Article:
Finally, I could see that black stain on the wall (canyon left) that marks the spring right below the camp we had used in 1986. (We had stopped at this spot in 1999 to water up before moving further upstream.) We got to the planned camping spot just a couple of minutes before 3 pm, so it had taken us 3.5 hours to make perhaps 2.5 miles along the river and its benches. In contrast, in 1999, it took us 2 hours 13 minutes to go from our campsite up in Horse Canyon to the spring. Anyway, to say that the planned campsite was a disappointment is an understatement. Frankly, it was in sorry-ass shape. Sure, there were some trees there, but all the grass was gone, and covered with long piles of sand, running perhaps 50 - 100 meters long, parallel to the river course. Yes, it would be possible to camp there, but it certainly was less than ideal. Way less. So Susie and I dropped our packs and headed upriver, through the tangle of brush that marks the upstream end of this bench on canyon right, directly below the mouth of The Gulch. We looked on both sides of the main canyon, and even went up into The Gulch, where Susie reported a possibly better campsite, though much smaller, than the planned site. We headed back to where we had left Ray and our packs, and ran into Ron and John who had arrived and were also looking for campsites across from the planned spot. I went over to check out their suggested spot and thought it was only marginally better. Still piles of sand, that I reported when I got back to the planned spot. At this point, we did run into a couple: a physician from the Czech Republic and his significant other from Slovakia. They indicated that they had been coming to the canyons since 1982, and our group was the most people they had seen in a stretch of canyon in a long time. The woman, who had been noticed down canyon by some of our party earlier, was hiking in sandals and was rather minimally clad (the guys had reported this right away). I thought to myself: boy, with that much skin exposed, she must be a super hiker, since she was not scratched up.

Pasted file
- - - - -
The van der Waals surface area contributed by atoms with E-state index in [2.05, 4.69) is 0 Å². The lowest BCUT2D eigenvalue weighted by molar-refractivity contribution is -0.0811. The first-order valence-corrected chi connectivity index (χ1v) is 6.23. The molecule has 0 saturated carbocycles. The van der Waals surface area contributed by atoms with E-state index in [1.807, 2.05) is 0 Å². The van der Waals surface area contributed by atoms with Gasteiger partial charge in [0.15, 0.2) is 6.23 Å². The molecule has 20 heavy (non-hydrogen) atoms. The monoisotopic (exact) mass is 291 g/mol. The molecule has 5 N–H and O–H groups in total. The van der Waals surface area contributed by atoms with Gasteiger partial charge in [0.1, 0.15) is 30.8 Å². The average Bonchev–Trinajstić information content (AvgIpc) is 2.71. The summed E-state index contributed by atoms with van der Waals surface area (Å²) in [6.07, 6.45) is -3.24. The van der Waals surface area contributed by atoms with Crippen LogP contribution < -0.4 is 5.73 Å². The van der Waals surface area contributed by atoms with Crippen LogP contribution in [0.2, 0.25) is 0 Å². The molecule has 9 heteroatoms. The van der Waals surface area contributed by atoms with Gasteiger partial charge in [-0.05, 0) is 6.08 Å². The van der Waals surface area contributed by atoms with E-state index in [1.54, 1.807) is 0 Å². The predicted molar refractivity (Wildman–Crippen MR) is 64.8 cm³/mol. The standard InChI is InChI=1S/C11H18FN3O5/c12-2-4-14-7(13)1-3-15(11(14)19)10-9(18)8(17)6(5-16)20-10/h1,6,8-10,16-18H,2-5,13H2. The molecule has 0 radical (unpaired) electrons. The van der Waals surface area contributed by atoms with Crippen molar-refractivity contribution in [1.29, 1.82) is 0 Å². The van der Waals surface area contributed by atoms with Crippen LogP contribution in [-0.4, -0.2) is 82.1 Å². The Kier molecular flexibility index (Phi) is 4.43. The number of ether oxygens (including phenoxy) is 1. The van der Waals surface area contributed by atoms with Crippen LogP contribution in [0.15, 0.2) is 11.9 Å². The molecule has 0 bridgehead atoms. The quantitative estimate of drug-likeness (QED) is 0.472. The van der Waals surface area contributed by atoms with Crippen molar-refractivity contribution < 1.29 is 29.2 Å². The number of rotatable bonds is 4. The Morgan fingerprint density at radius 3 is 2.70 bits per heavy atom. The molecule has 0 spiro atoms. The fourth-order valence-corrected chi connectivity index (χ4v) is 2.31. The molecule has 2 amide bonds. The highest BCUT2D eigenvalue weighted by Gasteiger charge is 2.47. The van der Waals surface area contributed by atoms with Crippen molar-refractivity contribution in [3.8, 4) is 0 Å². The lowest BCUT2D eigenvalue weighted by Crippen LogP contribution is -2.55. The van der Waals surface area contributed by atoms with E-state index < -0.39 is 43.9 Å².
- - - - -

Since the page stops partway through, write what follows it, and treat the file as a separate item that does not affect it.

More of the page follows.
I looked at my watch, and it was pushing 4 pm. Ron showed up about this time, and reported that the spring was no longer flowing from a practical standpoint, another change in the canyon. (In 1986, it had been gushing, and in 1999, it was still flowing well.) So readers wanting to hike in this stretch of canyon: do NOT plan on getting water from the spring that all the guidebooks mention. But the lack of spring water below the camp made our decision easier: we would camp at the spot that Susie had spotted up into The Gulch a ways. At least there was easily treatable drinking water (the river was fairly clear, but always nicer to get your water from a small creek), and flat sand, as opposed to mounded sand.